Categories: Food

Beef Jerky…

Yummy, right? Except I dare you to find some at the store that isn’t absolutely LOADED with a crazy amount of all sorts of chemicals and nasties. Sugar, Corn Syrup, Caramel Color, Soy Sauce, Monosodium Glutamate, Fermented Soy Beans, Maltodextrin, Hydrolized Corn Gluten (REALLY?), Potassium Sorbate, Sodium Erythorbate, these are some of the ingredients that are commonly listed on packages of beef jerky.

I don’t know about you, but I think I’ll pass…


I know you can find good quality, all natural jerky out there, but it isn’t that easy a task, especially not in my part of the world, apparently.

Plus, when you do find it, it really doesn’t come cheap…

So I decided to take matters into my own hands and make my very own meaty snack. Good news is, it’s not complicated at all. The process does require a little bit of time and yes, it is a lot more work than simply ripping open a package of the ready made stuff…

But biting into a piece of chewy jerky that YOU just made in your very own kitchen, especially when it’s still slightly warm, has something so satisfying and so rewarding about it, I can’t even explain it. It feels like you just performed some kind of inexplicable magic trick!


And the look on your friends face when you offer them a piece and tell them you made it? Priceless!

Let’s take a look at how it’s done, or at least how I did it, shall we?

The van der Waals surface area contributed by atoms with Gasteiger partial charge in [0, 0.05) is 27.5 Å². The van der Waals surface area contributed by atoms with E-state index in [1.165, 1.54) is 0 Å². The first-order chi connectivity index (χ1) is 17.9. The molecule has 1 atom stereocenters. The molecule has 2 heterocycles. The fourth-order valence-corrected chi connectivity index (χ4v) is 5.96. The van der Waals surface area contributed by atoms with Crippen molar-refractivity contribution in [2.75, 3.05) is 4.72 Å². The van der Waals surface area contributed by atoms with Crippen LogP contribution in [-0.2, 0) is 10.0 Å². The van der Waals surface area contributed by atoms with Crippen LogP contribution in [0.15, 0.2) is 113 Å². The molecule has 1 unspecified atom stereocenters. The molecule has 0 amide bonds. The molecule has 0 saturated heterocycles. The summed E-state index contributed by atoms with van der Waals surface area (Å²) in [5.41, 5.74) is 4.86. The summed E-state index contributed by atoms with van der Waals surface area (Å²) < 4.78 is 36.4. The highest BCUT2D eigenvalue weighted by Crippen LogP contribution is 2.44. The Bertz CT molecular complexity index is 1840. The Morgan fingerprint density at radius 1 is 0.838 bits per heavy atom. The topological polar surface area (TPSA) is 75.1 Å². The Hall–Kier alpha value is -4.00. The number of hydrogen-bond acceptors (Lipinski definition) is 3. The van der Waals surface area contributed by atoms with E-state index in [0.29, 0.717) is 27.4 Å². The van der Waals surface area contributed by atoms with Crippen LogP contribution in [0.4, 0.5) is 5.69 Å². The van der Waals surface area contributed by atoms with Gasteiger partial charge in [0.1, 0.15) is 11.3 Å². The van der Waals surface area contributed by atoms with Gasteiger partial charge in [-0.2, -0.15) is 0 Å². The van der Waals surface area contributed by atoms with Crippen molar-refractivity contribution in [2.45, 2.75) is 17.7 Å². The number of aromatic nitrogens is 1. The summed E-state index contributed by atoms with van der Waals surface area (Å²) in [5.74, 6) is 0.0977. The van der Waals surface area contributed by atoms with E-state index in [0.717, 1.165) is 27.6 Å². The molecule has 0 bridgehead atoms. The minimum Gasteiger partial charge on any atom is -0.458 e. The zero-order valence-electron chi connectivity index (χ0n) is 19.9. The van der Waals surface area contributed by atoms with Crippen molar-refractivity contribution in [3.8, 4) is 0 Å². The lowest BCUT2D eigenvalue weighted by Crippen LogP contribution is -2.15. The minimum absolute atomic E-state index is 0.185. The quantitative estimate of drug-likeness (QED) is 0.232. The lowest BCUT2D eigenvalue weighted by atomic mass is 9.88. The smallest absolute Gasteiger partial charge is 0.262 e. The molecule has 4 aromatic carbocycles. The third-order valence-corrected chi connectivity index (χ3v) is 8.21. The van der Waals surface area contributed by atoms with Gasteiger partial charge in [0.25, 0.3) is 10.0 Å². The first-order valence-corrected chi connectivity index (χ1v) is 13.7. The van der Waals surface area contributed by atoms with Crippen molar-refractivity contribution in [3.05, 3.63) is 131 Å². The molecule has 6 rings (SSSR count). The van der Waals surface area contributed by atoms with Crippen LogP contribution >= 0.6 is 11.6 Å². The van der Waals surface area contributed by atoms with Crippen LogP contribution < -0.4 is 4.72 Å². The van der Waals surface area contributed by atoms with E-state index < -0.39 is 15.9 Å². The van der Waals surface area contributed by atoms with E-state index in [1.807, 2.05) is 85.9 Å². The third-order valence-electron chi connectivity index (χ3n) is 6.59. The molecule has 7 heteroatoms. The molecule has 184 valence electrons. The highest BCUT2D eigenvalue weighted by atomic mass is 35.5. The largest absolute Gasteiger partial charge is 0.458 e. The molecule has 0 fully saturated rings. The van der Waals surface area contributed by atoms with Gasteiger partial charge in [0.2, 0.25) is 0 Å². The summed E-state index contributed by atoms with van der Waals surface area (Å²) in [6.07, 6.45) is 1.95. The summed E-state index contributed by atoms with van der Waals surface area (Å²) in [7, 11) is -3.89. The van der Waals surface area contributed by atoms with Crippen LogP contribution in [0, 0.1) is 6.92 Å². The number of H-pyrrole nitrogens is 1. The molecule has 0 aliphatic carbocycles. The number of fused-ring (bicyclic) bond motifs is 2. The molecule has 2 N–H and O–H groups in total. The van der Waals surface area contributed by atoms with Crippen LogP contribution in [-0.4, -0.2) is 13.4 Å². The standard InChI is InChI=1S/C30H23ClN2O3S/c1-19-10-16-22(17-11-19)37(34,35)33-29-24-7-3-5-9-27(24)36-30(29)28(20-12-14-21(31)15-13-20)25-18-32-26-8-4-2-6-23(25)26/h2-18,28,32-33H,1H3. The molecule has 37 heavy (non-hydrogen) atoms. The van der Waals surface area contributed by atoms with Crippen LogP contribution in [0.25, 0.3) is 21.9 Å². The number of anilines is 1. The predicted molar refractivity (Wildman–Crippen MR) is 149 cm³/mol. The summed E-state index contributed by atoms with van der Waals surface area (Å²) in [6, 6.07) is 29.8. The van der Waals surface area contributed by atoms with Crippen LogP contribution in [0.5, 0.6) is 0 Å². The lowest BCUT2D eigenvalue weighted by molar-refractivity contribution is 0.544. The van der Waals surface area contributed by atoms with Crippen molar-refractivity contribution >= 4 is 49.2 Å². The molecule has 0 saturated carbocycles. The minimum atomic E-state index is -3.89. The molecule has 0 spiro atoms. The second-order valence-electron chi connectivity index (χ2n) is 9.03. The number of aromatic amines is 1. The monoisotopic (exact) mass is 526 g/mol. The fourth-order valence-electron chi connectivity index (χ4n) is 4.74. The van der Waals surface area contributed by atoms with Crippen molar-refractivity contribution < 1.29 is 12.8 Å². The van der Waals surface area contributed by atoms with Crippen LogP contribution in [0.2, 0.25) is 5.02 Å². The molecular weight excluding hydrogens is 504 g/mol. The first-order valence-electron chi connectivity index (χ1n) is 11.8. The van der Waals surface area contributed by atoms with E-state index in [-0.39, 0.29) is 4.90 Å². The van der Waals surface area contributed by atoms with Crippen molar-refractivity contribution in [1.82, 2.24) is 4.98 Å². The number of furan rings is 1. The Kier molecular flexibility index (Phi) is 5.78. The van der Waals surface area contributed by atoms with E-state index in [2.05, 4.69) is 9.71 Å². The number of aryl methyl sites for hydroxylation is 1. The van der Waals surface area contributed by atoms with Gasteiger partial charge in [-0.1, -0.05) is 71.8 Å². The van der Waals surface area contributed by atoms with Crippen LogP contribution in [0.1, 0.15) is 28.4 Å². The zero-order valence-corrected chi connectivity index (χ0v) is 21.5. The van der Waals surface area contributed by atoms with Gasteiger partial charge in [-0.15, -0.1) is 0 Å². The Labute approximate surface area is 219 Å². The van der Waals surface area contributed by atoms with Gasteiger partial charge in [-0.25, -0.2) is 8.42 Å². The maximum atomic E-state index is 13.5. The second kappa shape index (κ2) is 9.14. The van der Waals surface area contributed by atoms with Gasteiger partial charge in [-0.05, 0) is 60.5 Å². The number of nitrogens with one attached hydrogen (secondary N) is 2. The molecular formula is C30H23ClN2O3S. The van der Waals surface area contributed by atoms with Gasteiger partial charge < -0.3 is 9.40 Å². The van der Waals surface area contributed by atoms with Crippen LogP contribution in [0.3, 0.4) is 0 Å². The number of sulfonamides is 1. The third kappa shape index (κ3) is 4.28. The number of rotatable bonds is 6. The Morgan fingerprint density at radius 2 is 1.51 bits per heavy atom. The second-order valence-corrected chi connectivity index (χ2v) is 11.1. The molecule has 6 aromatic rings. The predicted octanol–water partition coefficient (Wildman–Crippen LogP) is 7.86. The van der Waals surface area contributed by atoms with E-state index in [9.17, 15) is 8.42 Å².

Start with a beautiful piece of lean beef and remove all traces of visible fat from that meat.

I chose to use brisket, but you could also use loin, sirloin, top round, flank or any other lean cut. Always keep in mind when making jerky that fat will go rancid on you rather quickly so you want to use the leanest cut of meat possible.

The leaner the meat, the longer your jerky will keep for.

Once you have removed as much of the visible fat as you can, send your piece (or pieces) of meat for a quick trip to the freezer, say 60 to 90 minutes. You don’t want your meat to be frozen solid, you just want it to start to form ice crystals. It should be really firm but you should still be able to pierce it with the point of a sharp knife.

Freezing the meat like that will make it a lot easier for you to cut it into long, thin strips.

Of course, you could also ask your butcher to cut the meat for you. That would save you the hassle!

Slice the meat in long thin strips, going with or against the grain depending on your preference. Jerky sliced against the grain tends to be easier to chew and breaks more easily into pieces whereas jerky that is sliced with the grain will be a lot chewier and somewhat leathery.

You can also go on a diagonal, which is pretty much what I chose to do. Not quite with, not quite against…

Place your strips of meat in a re-sealable plastic bag then pour the marinade right in. Mix everything around until all the meat is completely covered, then place that in the refrigerator and let it marinate overnight.

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